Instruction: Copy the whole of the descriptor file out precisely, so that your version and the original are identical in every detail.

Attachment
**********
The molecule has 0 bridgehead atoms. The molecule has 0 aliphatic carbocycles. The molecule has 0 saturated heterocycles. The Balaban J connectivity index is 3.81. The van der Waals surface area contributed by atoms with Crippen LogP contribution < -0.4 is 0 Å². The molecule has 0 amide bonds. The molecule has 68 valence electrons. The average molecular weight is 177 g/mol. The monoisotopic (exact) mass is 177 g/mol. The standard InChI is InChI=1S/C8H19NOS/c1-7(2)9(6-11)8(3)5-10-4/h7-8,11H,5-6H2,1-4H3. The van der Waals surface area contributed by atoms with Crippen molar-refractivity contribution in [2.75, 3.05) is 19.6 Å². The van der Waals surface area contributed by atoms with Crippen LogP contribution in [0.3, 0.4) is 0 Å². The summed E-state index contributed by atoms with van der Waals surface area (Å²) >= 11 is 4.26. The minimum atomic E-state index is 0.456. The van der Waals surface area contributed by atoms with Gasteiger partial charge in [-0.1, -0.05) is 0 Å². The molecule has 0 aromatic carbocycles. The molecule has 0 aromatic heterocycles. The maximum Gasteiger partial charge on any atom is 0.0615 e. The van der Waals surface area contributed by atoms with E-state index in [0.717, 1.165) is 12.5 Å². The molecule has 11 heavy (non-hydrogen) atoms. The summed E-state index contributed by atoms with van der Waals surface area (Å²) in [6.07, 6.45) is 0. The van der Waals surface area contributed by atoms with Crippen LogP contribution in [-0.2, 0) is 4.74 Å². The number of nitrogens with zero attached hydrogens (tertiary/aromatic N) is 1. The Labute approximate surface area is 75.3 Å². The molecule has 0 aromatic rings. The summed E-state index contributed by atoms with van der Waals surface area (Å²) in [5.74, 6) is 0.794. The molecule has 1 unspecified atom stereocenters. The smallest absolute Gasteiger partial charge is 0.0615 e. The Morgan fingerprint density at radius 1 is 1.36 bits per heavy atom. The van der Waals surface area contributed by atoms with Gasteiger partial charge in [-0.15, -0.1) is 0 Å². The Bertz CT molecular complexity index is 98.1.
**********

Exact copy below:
The molecule has 0 bridgehead atoms. The molecule has 0 aliphatic carbocycles. The molecule has 0 saturated heterocycles. The Balaban J connectivity index is 3.81. The van der Waals surface area contributed by atoms with Crippen LogP contribution < -0.4 is 0 Å². The molecule has 0 amide bonds. The molecule has 68 valence electrons. The average molecular weight is 177 g/mol. The monoisotopic (exact) mass is 177 g/mol. The standard InChI is InChI=1S/C8H19NOS/c1-7(2)9(6-11)8(3)5-10-4/h7-8,11H,5-6H2,1-4H3. The van der Waals surface area contributed by atoms with Crippen molar-refractivity contribution in [2.75, 3.05) is 19.6 Å². The van der Waals surface area contributed by atoms with Crippen LogP contribution in [0.3, 0.4) is 0 Å². The summed E-state index contributed by atoms with van der Waals surface area (Å²) >= 11 is 4.26. The minimum atomic E-state index is 0.456. The van der Waals surface area contributed by atoms with Gasteiger partial charge in [-0.1, -0.05) is 0 Å². The molecule has 0 aromatic carbocycles. The molecule has 0 aromatic heterocycles. The maximum Gasteiger partial charge on any atom is 0.0615 e. The van der Waals surface area contributed by atoms with E-state index in [0.717, 1.165) is 12.5 Å². The molecule has 11 heavy (non-hydrogen) atoms. The summed E-state index contributed by atoms with van der Waals surface area (Å²) in [6.07, 6.45) is 0. The van der Waals surface area contributed by atoms with Crippen LogP contribution in [-0.2, 0) is 4.74 Å². The number of nitrogens with zero attached hydrogens (tertiary/aromatic N) is 1. The Labute approximate surface area is 75.3 Å². The molecule has 0 aromatic rings. The summed E-state index contributed by atoms with van der Waals surface area (Å²) in [5.74, 6) is 0.794. The molecule has 1 unspecified atom stereocenters. The smallest absolute Gasteiger partial charge is 0.0615 e. The Morgan fingerprint density at radius 1 is 1.36 bits per heavy atom. The van der Waals surface area contributed by atoms with Gasteiger partial charge in [-0.15, -0.1) is 0 Å². The Bertz CT molecular complexity index is 98.1.